People eat a lot of chicken (which is surprising, considering, as Ogden Nash once pointed out in a poem, chicken tastes just like rattlesnake). According to the latest available figures, total domestic consumption in Canada 2003 was 964,576,000 kg, or 30.5 kg per capita.
In the U.S., per capita consumption was 43 kg in 2003, but even that paled compared to the world leaders in chicken-eating, the residents of the United Arab Emirates, who eat a whopping 53.5 kg per person per year. (The U.S. actually comes third behind second-place Kuwait; Canada is ninth.)
All that chicken-eating translates into mountains and mountains of chicken feathers–between 900 million and 1.3 billion kg each year in the U.S. alone. Since the demand for feather dusters is, sadly, rather low, most of those are either burned, buried or ground up into feather meal and fed to livestock or used as fertilizer.
Wouldn’t it be great if those feathers could be put to some better use?
A number of scientists think so. One of them, Yiqi Yang, a professor of textile science at the University of Nebraska, Lincoln presented a study to the American Chemcial Society’s national meeting last week on the development of a new kind of fabric made from chicken feathers.
According to Yang, the feather-based fabric would resemble wool, which isn’t surprising, since feathers are made mostly of keratin, the same protein as wool (and skin, fingernails and hair, for that matter).
The researchers plan to use the feather’s barbs and barbules of the feather—the thin filaments that branch out from the feather’s main shaft, or quill. They have a sturdy, air-trapping honeycomb structure that makes them both resilient and lightweight, properties that could produce fabrics that weigh less and offer better shock absorption and insulation than wool.
Yang’s research into the chicken-feather fabric is still in its early stages. Other scientists are further along with their own ideas for new uses for chicken feathers.
For example, Justin R. Barone, a research scientist at the U.S. Department of Agriculture’s Environmental Quality Laboratory in Beltsville, MD, and colleagues have found that chicken-feather keratin is ideal for strengthening composites. Since the necessary processing can be done using conventional techniques, chicken-feather-strengthened composites could be cost-competitive with fiberglass, and eventually find their way into automobiles, boats, and other structures.
Barone has also found a way to use feathers as a raw material: he grinds them up and uses the protein to create biodegradable films. These may have particular use as mulching films, which farmers and gardeners use to prevent weeds from choking out garden plants and crops. Current mulching films are petroleum-based, and have to be pulled out by hand. Feather-based films could be chopped up by machinery and would simply provide another nitrogen source.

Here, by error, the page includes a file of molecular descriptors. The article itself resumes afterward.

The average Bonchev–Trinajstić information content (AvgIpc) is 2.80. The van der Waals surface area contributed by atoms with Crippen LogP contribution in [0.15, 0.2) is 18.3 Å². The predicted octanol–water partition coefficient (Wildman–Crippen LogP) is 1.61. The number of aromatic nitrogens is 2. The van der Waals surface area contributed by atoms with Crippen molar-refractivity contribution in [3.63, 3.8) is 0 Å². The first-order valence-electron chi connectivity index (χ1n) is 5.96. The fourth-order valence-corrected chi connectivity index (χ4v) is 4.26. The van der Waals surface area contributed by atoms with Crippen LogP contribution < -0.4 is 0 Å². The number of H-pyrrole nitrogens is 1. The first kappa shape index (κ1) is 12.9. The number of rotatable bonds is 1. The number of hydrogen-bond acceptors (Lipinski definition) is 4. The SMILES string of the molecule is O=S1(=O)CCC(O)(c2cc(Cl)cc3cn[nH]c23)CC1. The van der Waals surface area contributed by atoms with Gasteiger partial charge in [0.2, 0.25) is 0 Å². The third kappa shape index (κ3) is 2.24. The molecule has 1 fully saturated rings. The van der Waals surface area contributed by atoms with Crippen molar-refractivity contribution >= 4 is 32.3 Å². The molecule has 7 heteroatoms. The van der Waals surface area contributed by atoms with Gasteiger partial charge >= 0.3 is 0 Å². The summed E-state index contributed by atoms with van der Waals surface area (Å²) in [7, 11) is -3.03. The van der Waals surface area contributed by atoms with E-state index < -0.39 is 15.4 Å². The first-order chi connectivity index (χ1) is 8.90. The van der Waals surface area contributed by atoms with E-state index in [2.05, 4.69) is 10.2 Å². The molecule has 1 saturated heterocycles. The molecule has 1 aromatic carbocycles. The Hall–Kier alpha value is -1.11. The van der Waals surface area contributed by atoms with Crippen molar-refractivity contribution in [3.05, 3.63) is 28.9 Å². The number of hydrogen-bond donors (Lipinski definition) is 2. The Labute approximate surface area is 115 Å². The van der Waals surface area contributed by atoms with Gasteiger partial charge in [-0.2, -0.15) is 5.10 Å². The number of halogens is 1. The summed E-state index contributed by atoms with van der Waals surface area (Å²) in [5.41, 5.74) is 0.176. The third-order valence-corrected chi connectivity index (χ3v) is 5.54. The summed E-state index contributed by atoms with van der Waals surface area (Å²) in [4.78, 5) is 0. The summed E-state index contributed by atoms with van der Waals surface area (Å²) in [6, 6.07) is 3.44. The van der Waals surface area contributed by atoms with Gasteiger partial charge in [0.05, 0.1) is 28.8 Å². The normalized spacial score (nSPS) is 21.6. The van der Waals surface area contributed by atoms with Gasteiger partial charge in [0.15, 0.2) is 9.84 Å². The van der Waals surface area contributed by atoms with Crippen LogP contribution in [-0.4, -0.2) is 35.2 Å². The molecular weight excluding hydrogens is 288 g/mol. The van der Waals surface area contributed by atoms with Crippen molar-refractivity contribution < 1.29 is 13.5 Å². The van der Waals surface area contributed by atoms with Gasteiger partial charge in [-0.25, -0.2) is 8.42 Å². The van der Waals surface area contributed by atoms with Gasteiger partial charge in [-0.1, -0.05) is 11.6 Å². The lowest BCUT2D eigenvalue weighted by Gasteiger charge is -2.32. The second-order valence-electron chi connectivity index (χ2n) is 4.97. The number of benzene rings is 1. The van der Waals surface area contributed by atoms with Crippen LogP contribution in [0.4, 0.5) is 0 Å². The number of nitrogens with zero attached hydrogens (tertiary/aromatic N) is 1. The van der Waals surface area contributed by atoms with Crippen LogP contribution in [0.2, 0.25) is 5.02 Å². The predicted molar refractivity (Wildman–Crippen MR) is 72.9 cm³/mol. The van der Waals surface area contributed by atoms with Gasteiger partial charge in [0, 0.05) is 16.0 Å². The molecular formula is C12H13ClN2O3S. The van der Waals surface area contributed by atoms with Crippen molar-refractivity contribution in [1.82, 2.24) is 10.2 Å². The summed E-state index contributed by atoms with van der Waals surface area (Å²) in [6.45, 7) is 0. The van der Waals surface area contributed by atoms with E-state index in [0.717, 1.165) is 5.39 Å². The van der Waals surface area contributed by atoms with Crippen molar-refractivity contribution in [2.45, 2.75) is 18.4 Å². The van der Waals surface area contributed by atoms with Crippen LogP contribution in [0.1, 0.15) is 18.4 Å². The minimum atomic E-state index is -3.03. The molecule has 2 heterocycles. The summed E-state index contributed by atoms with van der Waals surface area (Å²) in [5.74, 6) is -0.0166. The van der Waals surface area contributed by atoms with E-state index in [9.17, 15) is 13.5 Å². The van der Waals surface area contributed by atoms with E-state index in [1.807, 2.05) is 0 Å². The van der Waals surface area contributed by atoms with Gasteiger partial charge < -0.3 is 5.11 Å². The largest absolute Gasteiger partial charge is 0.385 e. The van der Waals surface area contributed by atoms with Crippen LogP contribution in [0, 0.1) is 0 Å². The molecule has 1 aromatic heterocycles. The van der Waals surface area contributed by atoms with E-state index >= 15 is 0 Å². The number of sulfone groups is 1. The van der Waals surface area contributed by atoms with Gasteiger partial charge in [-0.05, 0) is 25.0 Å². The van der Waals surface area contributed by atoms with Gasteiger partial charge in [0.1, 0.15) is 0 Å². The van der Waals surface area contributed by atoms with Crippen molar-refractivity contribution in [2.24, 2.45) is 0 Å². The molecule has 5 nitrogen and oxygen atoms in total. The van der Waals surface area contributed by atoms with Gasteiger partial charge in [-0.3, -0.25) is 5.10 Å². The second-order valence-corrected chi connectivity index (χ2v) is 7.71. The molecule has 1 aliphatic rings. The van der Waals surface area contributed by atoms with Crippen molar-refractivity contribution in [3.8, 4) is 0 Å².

Over at Iowa State University, Jay-lin Jane, a professor in the department of food science and human nutrition, and colleague Perminus M. Mungara have transformed powdered feather meal into biodegradable plastic by blending it with soy protein and biodegradable polyesters. They’ve made prototype plastic containers that are very moisture resistant and degrade naturally.
And at the University of Delaware, Richard P. Wool, a chemical engineering professor, has been using chicken-feather fibers for years to create useful materials. One of his most famous products, featured in national media and part of a display earlier this year at the Science Museum in London, is a printed circuit board made from soybeans and chicken feathers. The board was originally made as an exhibit for the Delaware state fair, and was such a hit that a representative from Tyson Foods offered to give Wool two billion pounds of chicken feathers. He declined.
Wool has also experimented with building hurricane-resistant houses out of…well, if not exactly out of chicken feathers, at least out of materials based on keratin fibers derived from chicken feathers. Typical roofs, made of particleboards nailed together and covered with shingles, are vulnerable to high winds because the wind can rip the boards away, leaving a hole through which rain and debris enters the house, causing extensive damage. Wool has created a feather-based composite roof that’s a single piece molded on site. Because it’s a single large piece, it takes more force to pull the roofing away from the house. Officials in both China and India have expressed an interest in the research.
Chicken feathers: they’re not just for the birds any more.